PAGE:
Emphasize that information is a commodity

The success of e-administration and e-services programmes relies heavily on the quality of data and information. The availability of quality data and information is too often taken for granted.  Programmes must remember that information is a commodity:

  • The quality of data should be monitored, while the quantity of data at higher levels has to reduced

  • Information is not “just lying around”; it should be derived from the right datasets. Therefore, lobbying at all levels, and especially at the political level, is needed to ensure that the necessary data can be collected and used.

  • Incentives should be in place for data generation at lower local government levels (e.g.: Direct outlets of data should be present at the level at which the data is being collected).

The DistrictNet project taught us that potential users can be trained in using the services offered and that the staff members of the project can be trained in basic ICT applications, project management, and financial management. At the operational level, the rule that “people learn when they see how they can use their skills and knowledge” was proved valid once again.

The difficulty is in training the staff members how to use the data at a more strategic level, so they can transform the data into useful information and knowledge. Thus, two critical factors in good governance programmes are the creation of information flow procedures and the development of solid training programmes in information management.

In DistrictNet, an information flow toolkit for Information Officers at Higher Local Government Level was provided during training sessions. The kit was developed in a participatory way.

Ensure content availability and usage

The availability of information is key to keeping momentum in an e-governance programme, and the way the users employ this information is the measure for success. Access to information, and thus the success of ICT projects, is determined by:

  1. Awareness: Do the potential staff members and end-users know the services exist?

  2. Connectivity: Are the services and information available?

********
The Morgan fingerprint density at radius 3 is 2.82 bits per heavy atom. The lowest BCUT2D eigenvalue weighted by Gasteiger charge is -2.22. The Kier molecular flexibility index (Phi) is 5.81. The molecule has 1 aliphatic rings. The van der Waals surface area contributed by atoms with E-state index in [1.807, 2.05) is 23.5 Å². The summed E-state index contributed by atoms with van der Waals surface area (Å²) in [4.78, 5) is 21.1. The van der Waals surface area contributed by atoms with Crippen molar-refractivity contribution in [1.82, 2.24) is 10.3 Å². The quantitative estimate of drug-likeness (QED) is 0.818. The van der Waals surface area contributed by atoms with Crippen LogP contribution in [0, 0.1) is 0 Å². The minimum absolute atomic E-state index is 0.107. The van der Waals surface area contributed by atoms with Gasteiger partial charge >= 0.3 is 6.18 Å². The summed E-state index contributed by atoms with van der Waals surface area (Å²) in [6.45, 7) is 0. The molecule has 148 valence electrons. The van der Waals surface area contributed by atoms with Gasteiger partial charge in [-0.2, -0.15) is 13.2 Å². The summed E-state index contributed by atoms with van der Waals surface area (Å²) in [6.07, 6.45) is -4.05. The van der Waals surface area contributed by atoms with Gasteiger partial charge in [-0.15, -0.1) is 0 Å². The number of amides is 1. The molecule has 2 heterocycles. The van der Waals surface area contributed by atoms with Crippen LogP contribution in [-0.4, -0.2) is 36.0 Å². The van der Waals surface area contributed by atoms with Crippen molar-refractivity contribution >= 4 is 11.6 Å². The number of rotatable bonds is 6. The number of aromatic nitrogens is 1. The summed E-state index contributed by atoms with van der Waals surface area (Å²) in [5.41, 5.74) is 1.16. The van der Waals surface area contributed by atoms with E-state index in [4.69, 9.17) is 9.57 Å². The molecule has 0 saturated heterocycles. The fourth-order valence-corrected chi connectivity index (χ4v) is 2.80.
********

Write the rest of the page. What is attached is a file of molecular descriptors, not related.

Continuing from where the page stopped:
3. Affordability: Can government administration and citizens afford the access to the information without external financial support?

  4. Capability: Have the potential users and the staff members of the project the skills required for access?

  5. Sustainability: Will similar services be available in the (near) future?

DistrictNet experiences show that the content needs careful management in order to keep citizens attached to the project. We have noticed that centralized management of local information does not work, as the information is not in line with the local needs and is often outdated or arrives too late to be useful.

Conclusion

DistrictNet has created a wealth of experiences and provides a rich model of reference for other e-governance programmes in Africa. The programme is a showcase of what e-governance in rural areas can look like. New technologies have been introduced and tested, and the programme has provided evidence that the introduction of ICT at the local government level can lead to major improvements in performance. At the same time, the programme shows that the low penetration of ICT skills and equipment in countries like Uganda limits the way such initiatives can move into e-administration and e-services, and makes e-society unreachable for the moment. Governments need to continue their efforts to develop ICT infrastructure and to increase the penetration of ICT skills among their citizens, especially concentrating their efforts on the rural areas, while development partners should establish more research programmes to ensure the successful implementation and support of ICT.



Annex I: Local government administrative structure in Uganda

annex - figure 1

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[1]    The term Business Process Reengineering has attracted enormous attention through Michael Hammer and James Champy’s book Reengineering the Corporation (1993). In this article we do not promote their radical reengineering approach, but consider BPR as a means to fundamentally reconsider the tasks and responsibilities of an organization, and the processes and tools by which an organization may implement these tasks and responsibilities. That is, ICT can be introduced and used as a trigger for BPR.

[2]    The original taxonomy of Ntiro, adapted by Heeks, identifies e-citizen and e-services as two separate classes. In this article we prefer to use the term e-services only, which includes the class of e-citizens.

[3]    DistrictNet programme proposal, 11th February 2002.

[4]    UK Department for International Development

[5]    The Roundtable Conferences organized by the International Institute for Communication and Development are conferences oriented towards mutual and participative programme formulation. For more information on the roundtable concept, see (IICD, 2004).

[6]    Interenational Institute for Communications and Development

[7]    Mentioned in the programme proposal of DistrictNet, 11th February 2002.

[8]    In the original programme, eight expected outcomes were defined (as described in Kintu, Mbeine, 2004), but some of them showed so much overlap that we have grouped them together.

[9]    In 2005 the number of districts was increased from 52 to 76 by “local governmental reorganization”




The Journal of Community Informatics. ISSN: 1712-4441